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General Real Estate
October 23, 2019 | Robin Kencel

Sold: Average February Sales, Tax Code effect still unclear

Sold: Average February Sales, Tax Code effect still unclear

Sold: Average February sales, tax code effect still unclear

Local home buyers are taking note of the new tax code, but whether it will affect the Greenwich housing market remains unclear.

“Buyers are talking about it, and many are figuring out that the tax code makes Greenwich more desirable. They’re rethinking their purchases,” said Robin Kencel of Douglas Elliman’s Robin Kencel Group. “It’s a common theme I’m hearing along with other Realtors.”

Yet it may take up to two years to see if the Tax Cuts and Jobs Act has a meaningful effect on local housing markets, said Mark Pruner of Berkshire Hathaway N.E. Properties.

The tax bill sets new limits on the levels of property taxes and mortgage interest that homeowners can write off as deductions. Given Greenwich’s comparatively low property taxes to some nearby markets, some local Realtors believe the town could benefit.

“It’s a question of, how do various factors that encourage and discourage home ownership in Greenwich interplay with each other under the new tax law?” Pruner said. “All of it is very uncertain.”

To date, Greenwich hasn’t registered noticeable gains, as single-family home sales last month were on par with February sales numbers for the past decade. That followed January sales that were down slightly from 2017.

Sales will likely pick up as winter temperatures melt into spring, Kencel said, adding she’s waiting to list some of her clients’ properties until the weather improves. Over the last month, several snowstorms have led to canceled home showings. “I try to think about the experience of the buyer and, right now, properties aren’t looking their best,” she said. “I usually wait until things look greener to put up my listings.”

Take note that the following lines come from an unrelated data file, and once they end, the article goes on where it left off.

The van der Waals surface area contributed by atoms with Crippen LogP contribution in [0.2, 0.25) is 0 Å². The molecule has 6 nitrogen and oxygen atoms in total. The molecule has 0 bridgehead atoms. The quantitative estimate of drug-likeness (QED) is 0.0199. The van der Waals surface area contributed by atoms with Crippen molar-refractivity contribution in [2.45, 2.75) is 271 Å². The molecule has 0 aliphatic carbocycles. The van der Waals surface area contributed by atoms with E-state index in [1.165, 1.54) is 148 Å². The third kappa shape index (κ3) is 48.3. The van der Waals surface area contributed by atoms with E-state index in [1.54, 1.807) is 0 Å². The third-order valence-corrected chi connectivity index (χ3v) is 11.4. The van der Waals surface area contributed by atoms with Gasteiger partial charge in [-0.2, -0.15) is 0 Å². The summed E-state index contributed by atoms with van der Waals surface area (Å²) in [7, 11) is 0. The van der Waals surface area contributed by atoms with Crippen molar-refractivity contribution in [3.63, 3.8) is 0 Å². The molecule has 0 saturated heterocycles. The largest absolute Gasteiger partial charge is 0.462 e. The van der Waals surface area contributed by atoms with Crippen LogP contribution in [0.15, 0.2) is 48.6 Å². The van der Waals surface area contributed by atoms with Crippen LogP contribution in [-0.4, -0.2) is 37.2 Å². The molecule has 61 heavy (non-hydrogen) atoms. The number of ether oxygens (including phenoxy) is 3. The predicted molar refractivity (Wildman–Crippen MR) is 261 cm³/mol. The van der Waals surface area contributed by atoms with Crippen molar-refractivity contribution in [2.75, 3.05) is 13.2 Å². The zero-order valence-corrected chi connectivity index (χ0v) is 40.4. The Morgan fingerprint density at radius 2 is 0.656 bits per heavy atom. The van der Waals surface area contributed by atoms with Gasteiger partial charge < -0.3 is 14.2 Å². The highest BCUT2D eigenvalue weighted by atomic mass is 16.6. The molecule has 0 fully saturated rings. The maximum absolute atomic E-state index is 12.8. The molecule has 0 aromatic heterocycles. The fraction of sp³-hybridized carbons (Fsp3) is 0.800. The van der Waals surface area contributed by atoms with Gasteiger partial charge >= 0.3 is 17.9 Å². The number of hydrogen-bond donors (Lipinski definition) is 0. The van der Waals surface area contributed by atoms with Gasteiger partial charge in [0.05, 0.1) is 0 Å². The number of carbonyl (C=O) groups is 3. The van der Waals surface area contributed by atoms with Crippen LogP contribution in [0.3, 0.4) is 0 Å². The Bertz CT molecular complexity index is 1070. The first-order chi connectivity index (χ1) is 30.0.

Though some recent storms left more than 1,000 Greenwich residents without power, there have been more home showings amid the bad weather, Pruner said, helped by an uptick in pricey homes hosting open houses.

“It used to be that the most expensive open house was for $3 (million) or $4 million,” he said. “Now it’s anywhere from $5 million to $10 million.”

Some sellers, especially at the high end, still prefer to limit when their home is shown, but the internet has led to more people learning about public showings, so they’re gaining popularity, Pruner said.

February continued a trend of high-priced sales that began late last year. In Riverside, a home on Glen Avon Drive closed for $14.5 million. Several more sold for more than $4 million, including a new construction on North Street that closed for $5.4 million, a midcountry home fetching $4.76 million and a waterfront property on Oneida Drive trading at $4.7 million.

There were 10 home sales closing for between $2 million and $3 million and another 18 that sold for $2 million or less.

“The market from $1 million to $3 million is a little slow,” Pruner said. “Maybe that’s something the new tax law has affected or it’s just a blip in the lower end of the market.”

Contact the writer at email; Twitter @Macaela_

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